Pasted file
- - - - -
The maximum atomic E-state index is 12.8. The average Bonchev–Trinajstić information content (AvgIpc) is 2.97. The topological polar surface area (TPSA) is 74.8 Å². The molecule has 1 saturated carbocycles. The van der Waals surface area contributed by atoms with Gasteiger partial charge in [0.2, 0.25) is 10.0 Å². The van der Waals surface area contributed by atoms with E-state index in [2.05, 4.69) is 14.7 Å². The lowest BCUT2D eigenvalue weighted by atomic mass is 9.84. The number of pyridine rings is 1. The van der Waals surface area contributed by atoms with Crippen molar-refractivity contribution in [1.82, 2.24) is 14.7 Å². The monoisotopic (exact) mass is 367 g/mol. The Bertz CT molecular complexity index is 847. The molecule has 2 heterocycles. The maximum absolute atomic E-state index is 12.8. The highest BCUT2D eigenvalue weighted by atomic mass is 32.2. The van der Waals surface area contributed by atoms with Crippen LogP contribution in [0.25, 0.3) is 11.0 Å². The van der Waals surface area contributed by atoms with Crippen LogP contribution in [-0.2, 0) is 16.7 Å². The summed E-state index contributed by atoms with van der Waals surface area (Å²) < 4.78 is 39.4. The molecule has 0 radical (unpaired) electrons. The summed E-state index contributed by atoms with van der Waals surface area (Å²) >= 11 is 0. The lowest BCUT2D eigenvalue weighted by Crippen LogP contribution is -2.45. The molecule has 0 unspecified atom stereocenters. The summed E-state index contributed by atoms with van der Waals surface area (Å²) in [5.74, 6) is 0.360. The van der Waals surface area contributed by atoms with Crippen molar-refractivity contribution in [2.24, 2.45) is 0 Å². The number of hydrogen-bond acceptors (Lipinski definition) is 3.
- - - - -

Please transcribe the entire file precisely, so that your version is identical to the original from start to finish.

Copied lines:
The maximum atomic E-state index is 12.8. The average Bonchev–Trinajstić information content (AvgIpc) is 2.97. The topological polar surface area (TPSA) is 74.8 Å². The molecule has 1 saturated carbocycles. The van der Waals surface area contributed by atoms with Gasteiger partial charge in [0.2, 0.25) is 10.0 Å². The van der Waals surface area contributed by atoms with E-state index in [2.05, 4.69) is 14.7 Å². The lowest BCUT2D eigenvalue weighted by atomic mass is 9.84. The number of pyridine rings is 1. The van der Waals surface area contributed by atoms with Crippen molar-refractivity contribution in [1.82, 2.24) is 14.7 Å². The monoisotopic (exact) mass is 367 g/mol. The Bertz CT molecular complexity index is 847. The molecule has 2 heterocycles. The maximum absolute atomic E-state index is 12.8. The highest BCUT2D eigenvalue weighted by atomic mass is 32.2. The van der Waals surface area contributed by atoms with Crippen LogP contribution in [0.25, 0.3) is 11.0 Å². The van der Waals surface area contributed by atoms with Crippen LogP contribution in [-0.2, 0) is 16.7 Å². The summed E-state index contributed by atoms with van der Waals surface area (Å²) < 4.78 is 39.4. The molecule has 0 radical (unpaired) electrons. The summed E-state index contributed by atoms with van der Waals surface area (Å²) >= 11 is 0. The lowest BCUT2D eigenvalue weighted by Crippen LogP contribution is -2.45. The molecule has 0 unspecified atom stereocenters. The summed E-state index contributed by atoms with van der Waals surface area (Å²) in [5.74, 6) is 0.360. The van der Waals surface area contributed by atoms with Crippen molar-refractivity contribution in [2.24, 2.45) is 0 Å². The number of hydrogen-bond acceptors (Lipinski definition) is 3.